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Reading a schematic

Reading an electrical map means little if you don’t know how to drive.
Thursday, June 20, 2013 - 10:21
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This Mazda OEM diagram (taken from MotoLogic) highlights power and ground paths for you, depending on the key position you select.

Wiring diagrams are like road maps. You wouldn’t take a cross-country trip without consulting a map or a GPS, would you? But many techs will dive blindly into an electrical diagnosis without first consulting the schematic. Unfortunately, wiring schematics don’t come with a GPS navigation option. (The one neat exception I’ve seen is the OEM Mazda diagrams in MotoLogic. They are interactive and show current flow in the circuit under different key positions.)

No, for the most part we have to do it the way techs have been doing it for years. And you’ll find it isn’t all that difficult if you read through and follow all the steps. Just like reading a road map, the first place to start is with the diagram information, providing you with the position, arrangement of devices and terminals. OE diagrams often are all-inclusive, that is they show everything on one big diagram that is broken up into segments. Most aftermarket service information providers provide simpler diagrams, referred to as block diagrams that show only the components/wiring needed by an individual circuit. Most block diagrams also start with the power source at the top of the page and follow the path to ground, ending at the bottom of the page. This is followed by a color code chart, so you’ll know what colors the diagram abbreviations are referring to.

Just like reading a road map, you need to know what these symbols stand for to understand what “town” you’re in.

Think that too simple? Check out an OEM German schematic where all the colors are listed in Deustch! Next is the abbreviations list that will clue you in on what the component abbreviations stand for. Last, but not least, review the symbols that will be used in the diagrams so you understand what they mean.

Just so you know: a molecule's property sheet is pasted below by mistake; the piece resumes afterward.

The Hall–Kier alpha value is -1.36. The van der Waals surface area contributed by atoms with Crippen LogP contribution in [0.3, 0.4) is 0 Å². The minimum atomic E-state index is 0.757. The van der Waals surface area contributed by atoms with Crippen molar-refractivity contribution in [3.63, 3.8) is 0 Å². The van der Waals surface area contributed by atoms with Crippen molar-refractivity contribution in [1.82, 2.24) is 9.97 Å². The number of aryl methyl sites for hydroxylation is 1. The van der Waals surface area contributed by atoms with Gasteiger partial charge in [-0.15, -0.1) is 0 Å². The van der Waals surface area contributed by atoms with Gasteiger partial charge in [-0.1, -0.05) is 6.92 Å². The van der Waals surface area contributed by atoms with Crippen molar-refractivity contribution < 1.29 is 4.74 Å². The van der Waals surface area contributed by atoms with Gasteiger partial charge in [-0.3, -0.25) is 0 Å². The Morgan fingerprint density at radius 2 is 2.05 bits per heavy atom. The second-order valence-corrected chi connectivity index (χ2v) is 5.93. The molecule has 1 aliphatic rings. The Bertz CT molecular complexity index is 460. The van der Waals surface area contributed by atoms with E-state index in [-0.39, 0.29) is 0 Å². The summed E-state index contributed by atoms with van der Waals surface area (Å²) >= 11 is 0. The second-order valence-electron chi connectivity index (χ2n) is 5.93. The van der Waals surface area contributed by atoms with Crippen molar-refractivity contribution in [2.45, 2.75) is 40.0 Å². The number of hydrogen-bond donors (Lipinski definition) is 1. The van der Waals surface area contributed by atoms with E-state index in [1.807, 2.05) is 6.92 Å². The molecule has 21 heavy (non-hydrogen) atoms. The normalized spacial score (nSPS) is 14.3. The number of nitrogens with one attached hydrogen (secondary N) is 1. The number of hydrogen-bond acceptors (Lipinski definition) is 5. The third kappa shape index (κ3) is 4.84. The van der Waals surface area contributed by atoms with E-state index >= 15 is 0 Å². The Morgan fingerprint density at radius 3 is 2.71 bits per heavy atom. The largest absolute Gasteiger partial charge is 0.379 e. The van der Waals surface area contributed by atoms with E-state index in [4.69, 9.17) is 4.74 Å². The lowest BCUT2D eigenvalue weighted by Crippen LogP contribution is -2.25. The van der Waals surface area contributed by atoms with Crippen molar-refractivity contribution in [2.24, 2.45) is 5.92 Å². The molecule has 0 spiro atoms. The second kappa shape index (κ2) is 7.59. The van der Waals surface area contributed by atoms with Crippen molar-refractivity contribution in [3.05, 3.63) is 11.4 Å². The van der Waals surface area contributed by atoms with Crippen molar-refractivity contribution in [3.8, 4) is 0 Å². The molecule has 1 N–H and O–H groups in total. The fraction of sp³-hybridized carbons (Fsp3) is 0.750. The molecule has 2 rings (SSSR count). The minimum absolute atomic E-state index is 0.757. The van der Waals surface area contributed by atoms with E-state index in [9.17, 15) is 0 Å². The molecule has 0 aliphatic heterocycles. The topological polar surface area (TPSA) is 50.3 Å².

Once you’re comfortable with the basic layout of the schematic (map) you’re using, it’s time to locate the specific address you want to investigate. On a wiring diagram, that would be the electrical component, or load, that is giving you a problem. If that load isn’t working, it’s because it has an internal problem or the current flow isn’t flowing the way it should. That means we need to identify the basic elements the load needs to operate: the source of power, the control(s) that determine when the load is on and the path that connects it all together.

This is the schematic of a Corolla headlight system. That’s a lot of wire!

If you are not as comfortable with tracing wiring diagrams as you’d like to be, I would recommend you Google “Wiring Diagram Color Coding by Jorge Menchu.” Menchu has been teaching wiring diagram color-coding seminars for years and offers his resources at AESWave.com. In his seminar, he covers the basics that many have missed in our industry. Menchu explains how to color code the wiring diagram in five basic parts using red to represent power all the time, green as grounds all the time, orange as power only when the circuit (control device) is closed, yellow as ground only when the circuit (control device) is closed and blue as a variable voltage. Most electrical faults can be found easily when you know what test results to expect, and Menchu’s method of color-coding helps you do just that. I’d also recommend you visit the Motor Age website and read The Electrical System Roadmap article in the February 2009 issue.

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